The MPIfG’s Research Program


The starting point is a disequilibrium approach to the analysis of capitalism, seen as an intrinsically dynamic system, which may sometimes go through extended phases of stability but remains internally conflictual even in these periods of stability, with actors working to alter the terms of the status quo to their advantage. Ultimately, any temporary stability is undone by endogenous forces and externally induced change, which may usher in a new period of apparent stability. For the MPIfG, which has contributed to establishing the academic field of comparative capitalism, the notion that there are different types of capitalism and that these types cannot be rank-ordered in terms of efficiency, nor arrayed in an evolutionary trajectory from less to more mature, is part of the Institute’s shared understanding. Past research at the MPIfG has demonstrated that the different “varieties of capitalism” are not to be conceived as institutional equilibria, and are subject to common trends such as liberalization, financialization, and increased social inequality.

The past two decades have vindicated this disequilibrium approach to studying the economy in its relations to society. The global financial crisis of 2007 has demonstrated that the idea of a “great moderation,” in which cyclical fluctuations can be controlled by allowing central banks to hit their inflation targets free of political intervention, markets work efficiently with minimal regulation, and unemployment can be durably brought down by flexibilizing labor market institutions, was a pious illusion, and perhaps an ideological veil. Growth turned out to be highly dependent on an oversized financial sector and was highly unequally distributed, with most of the returns going to the now infamous “top 1 percent.” In retrospect, the jolt imparted by the financial crisis has turned out to be a partial and temporary one. The massive intervention of central banks, including through unorthodox policies, contributed to temporarily stabilizing the economy, giving the impression that a return to normality could be achieved, but led simultaneously to new risks, inequalities, and instabilities.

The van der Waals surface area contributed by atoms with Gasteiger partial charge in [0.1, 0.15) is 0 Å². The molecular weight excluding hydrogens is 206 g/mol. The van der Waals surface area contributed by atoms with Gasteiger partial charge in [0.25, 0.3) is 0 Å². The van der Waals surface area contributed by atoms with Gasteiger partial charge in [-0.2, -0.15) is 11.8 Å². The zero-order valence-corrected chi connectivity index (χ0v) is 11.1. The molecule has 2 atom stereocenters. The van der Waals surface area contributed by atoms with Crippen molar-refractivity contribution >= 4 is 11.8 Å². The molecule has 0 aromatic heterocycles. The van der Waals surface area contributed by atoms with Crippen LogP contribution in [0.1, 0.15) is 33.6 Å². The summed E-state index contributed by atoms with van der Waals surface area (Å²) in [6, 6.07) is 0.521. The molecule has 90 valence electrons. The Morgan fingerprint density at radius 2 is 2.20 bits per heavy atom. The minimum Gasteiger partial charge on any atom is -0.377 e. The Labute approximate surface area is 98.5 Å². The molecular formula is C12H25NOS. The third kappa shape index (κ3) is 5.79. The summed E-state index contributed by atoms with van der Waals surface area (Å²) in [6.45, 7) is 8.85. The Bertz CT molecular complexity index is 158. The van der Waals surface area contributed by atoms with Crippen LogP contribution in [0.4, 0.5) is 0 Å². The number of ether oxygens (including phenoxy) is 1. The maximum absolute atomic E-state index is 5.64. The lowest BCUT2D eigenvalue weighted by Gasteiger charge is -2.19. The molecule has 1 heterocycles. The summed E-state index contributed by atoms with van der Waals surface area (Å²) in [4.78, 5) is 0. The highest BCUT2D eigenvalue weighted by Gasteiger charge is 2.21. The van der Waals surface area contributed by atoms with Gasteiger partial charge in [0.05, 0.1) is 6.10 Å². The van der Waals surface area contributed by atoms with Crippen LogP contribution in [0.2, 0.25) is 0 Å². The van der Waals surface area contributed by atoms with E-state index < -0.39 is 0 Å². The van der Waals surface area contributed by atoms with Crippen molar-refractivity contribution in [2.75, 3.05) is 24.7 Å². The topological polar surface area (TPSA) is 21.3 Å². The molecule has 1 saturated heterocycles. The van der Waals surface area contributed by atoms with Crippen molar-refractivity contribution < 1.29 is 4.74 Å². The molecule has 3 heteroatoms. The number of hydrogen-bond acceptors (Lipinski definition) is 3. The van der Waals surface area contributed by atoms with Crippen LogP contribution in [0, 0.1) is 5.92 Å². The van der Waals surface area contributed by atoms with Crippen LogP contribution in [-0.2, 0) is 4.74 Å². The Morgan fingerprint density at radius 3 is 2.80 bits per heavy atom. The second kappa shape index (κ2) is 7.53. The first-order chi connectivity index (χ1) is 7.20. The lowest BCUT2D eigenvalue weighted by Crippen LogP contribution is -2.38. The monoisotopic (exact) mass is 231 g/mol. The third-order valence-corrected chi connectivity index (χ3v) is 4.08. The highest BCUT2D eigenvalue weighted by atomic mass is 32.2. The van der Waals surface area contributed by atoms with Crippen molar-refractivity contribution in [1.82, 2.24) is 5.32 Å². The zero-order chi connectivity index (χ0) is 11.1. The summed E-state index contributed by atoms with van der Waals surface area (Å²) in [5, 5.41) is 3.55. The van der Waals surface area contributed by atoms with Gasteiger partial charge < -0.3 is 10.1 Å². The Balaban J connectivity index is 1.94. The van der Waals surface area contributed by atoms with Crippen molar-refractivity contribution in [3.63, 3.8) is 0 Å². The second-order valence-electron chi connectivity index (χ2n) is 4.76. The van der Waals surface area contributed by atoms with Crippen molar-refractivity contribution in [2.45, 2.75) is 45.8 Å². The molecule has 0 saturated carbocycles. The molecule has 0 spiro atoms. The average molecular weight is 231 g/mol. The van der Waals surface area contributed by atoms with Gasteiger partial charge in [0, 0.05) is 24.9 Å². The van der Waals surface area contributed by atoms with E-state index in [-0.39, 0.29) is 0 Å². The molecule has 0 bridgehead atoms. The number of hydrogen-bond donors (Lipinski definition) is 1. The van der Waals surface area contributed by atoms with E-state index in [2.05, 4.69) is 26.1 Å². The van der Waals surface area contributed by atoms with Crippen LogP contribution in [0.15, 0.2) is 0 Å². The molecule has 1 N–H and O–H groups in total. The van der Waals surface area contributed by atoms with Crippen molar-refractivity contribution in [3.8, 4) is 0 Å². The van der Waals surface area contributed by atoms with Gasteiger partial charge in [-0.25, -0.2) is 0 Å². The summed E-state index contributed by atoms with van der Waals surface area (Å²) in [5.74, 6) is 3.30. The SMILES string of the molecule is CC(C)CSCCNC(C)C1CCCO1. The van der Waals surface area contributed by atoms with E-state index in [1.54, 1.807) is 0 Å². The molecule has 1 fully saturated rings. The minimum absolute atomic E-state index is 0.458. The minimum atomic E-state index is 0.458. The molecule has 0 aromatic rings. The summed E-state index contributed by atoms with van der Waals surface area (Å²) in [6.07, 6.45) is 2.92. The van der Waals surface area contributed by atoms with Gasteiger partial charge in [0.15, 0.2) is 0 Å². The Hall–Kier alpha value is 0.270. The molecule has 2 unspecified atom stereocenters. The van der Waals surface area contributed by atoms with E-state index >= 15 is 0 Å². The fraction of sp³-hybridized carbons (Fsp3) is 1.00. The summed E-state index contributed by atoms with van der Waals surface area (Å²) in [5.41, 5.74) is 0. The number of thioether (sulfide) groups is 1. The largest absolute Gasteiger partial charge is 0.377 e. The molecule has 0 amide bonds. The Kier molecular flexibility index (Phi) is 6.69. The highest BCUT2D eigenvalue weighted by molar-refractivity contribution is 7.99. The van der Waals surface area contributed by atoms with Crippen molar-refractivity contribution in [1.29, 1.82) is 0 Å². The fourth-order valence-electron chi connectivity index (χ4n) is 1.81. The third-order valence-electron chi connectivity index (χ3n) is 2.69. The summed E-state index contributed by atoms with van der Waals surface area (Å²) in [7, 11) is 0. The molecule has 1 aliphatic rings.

The onset of the coronavirus crisis in 2020 – another “black swan” that was anticipated by some but not seriously considered as a possibility by policy-makers – has shown once again the role of uncertain futures and the vulnerability of liberalized capitalism. It has exposed the shortfalls of a regulatory regime that entrusts private markets with the solution to social problems. Reliance on private providers for essential services, the global organization of supply chains, and calls for health and social expenditure cuts, will likely meet with greater resistance in the future. Globalization, already on the defensive before this crisis, may once more be at a historical turning point. This also underlines the main starting point of research at the MPIfG, which is that economic phenomena can only be understood in their interaction with politics and society. To investigate the societal consequences and policy responses to this crisis will be of prime importance for scholars in the field of economic sociology and political economy.